3.1 Demonstration of dehulling and processing equipment in strategic locations

    The different dehuller models have been demonstrated by TNAU at Krishi Unnati Mela, a national level Agriculture Fair-cum-Exhibition organized by Department of Agriculture, Ministry of Agriculture and Farmers Welfare, Government of India and Indian Agriculture Research Institute (IARI) at Indian Agriculture Research Institute at New Delhi from March 19-21, 2016. Demonstrations were also done by TNAU at CODISSIA Trade Fair Complex, Coimbatore on 15th July, 2016 and at AGRI EXPO on 3rd September, 2016 at VIT, Vellore for the benefit of the millet growers, traders and processors. Demonstrations of processing equipment were organised in three sites in Odisha and three in Tamil Nadu by DHAN. Demonstration cum testing was organised in the Indian Institute of Millet Research, Hyderabad.

    3.2 Advertising on the equipment

    Visits were organized by DHAN for Krishi Vigyan Kendra and FPO from Chitradurga, Karnataka, and INHERE, Uttarakhand to introduce and expose them to small millet processing machineries and processing units. A guidance note for potential buyers was prepared which covered small millet processing equipment available on the market, how to choose the set of equipment based on need, the testing of the equipment at the manufacturer site, the floor plan and installation steps to be followed, and the testing of the equipment after installation.

    3.3 Capacity Building on small millet processing

    Given the challenges in processing small millets due to the small size of the grains, variations in the raw materials, and the short shelf life of the processed rice, building adequate knowledge and skills of the operators for effectively using processing machines is critical for increasing head rice recovery and quality of the output. The project has taken up the following initiatives to address the above mentioned concerns:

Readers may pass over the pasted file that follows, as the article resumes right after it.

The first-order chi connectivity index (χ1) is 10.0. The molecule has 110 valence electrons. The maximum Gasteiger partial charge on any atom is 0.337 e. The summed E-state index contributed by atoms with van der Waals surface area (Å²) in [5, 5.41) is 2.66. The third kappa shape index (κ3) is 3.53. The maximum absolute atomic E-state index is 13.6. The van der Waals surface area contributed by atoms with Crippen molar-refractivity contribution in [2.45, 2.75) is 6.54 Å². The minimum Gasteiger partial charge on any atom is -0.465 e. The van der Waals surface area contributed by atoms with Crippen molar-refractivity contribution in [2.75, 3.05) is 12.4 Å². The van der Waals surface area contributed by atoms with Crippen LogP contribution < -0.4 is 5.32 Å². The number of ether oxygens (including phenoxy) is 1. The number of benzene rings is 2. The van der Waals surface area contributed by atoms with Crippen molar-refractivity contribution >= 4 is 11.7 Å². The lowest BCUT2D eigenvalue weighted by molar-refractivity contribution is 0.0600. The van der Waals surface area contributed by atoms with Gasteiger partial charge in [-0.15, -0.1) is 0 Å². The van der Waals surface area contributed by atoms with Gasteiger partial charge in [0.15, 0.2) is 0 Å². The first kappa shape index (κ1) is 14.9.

Preparation of training materials on small millet processing

    A training manual is being prepared for Community Scale Small Millet Processing (CSMP) by DHAN in both written and audio-visual format in English, keeping in mind the training needs of the operators of village level and small scale processing units, and of potential buyers.

    The topics covered in the film clips of the CSMP manual are:

    1. Introduction to the CSMP manual

    2. Assessing quality of small millet grains

    3. Steps in CSMP

    4. Machines and tools used in CSMP

    5. Pre-hulling, cleaning & grading

    6. Hulling and post-hulling operations

    7. Products of CSMP

    8. Pest management in CSMP

    9. Maintenance and basic repair of CSMP machines

    10. Summary and conclusion

    Training on utilization of dehulling and processing equipment

    Four training sessions were organised by DHAN for small millet processing unit operators and potential buyers, of which three were organized in Tamil Nadu and one was organized at Koraput district, Odisha. The training programme covered assessment of raw material, demonstration of process flow using grader, destoner, and dehuller to improve the quantity and quality of output, and periodic maintenance procedures.

    Training in progress for operators at SMPU, Thoppur

    3.4 Consultation offered

    The project team participated in a consultation meeting of the Comprehensive Revival of Millets Project, Andhra Pradesh, to help the project in choosing appropriate processing equipment, and sound procurement and installation procedures. Similarly the project team participated in two consultation meetings organised for Special Programme for Promotion of Millets in Tribal Areas in Odisha and shared their inputs.

III. Resources

Resources developed as part of the project

  1. Protocol for assessment of the existing Small Millet Processing Units (SMPUs).

  2. Assessment of existing small millet processing equipment in India.

  3. Some observations on mechanized processing of small millets.

  4. Guidance Note on Purchasing Small Millet Processing Equipment.

  5. Small millet processing machines development and outreach- Experience of DHAN Foundation.

  6. Audio-visual training manual for Community Scale Small Millet Processing (CSMP).

  7. Small millets in mainstream diets: Establishing decentralized processing infrastructure.

Resources from other sources

  1. An overview of millet processing by Dr. Dwiji Guru

  2. Simple quality tests for small millet rice by Dr. Dwiji Guru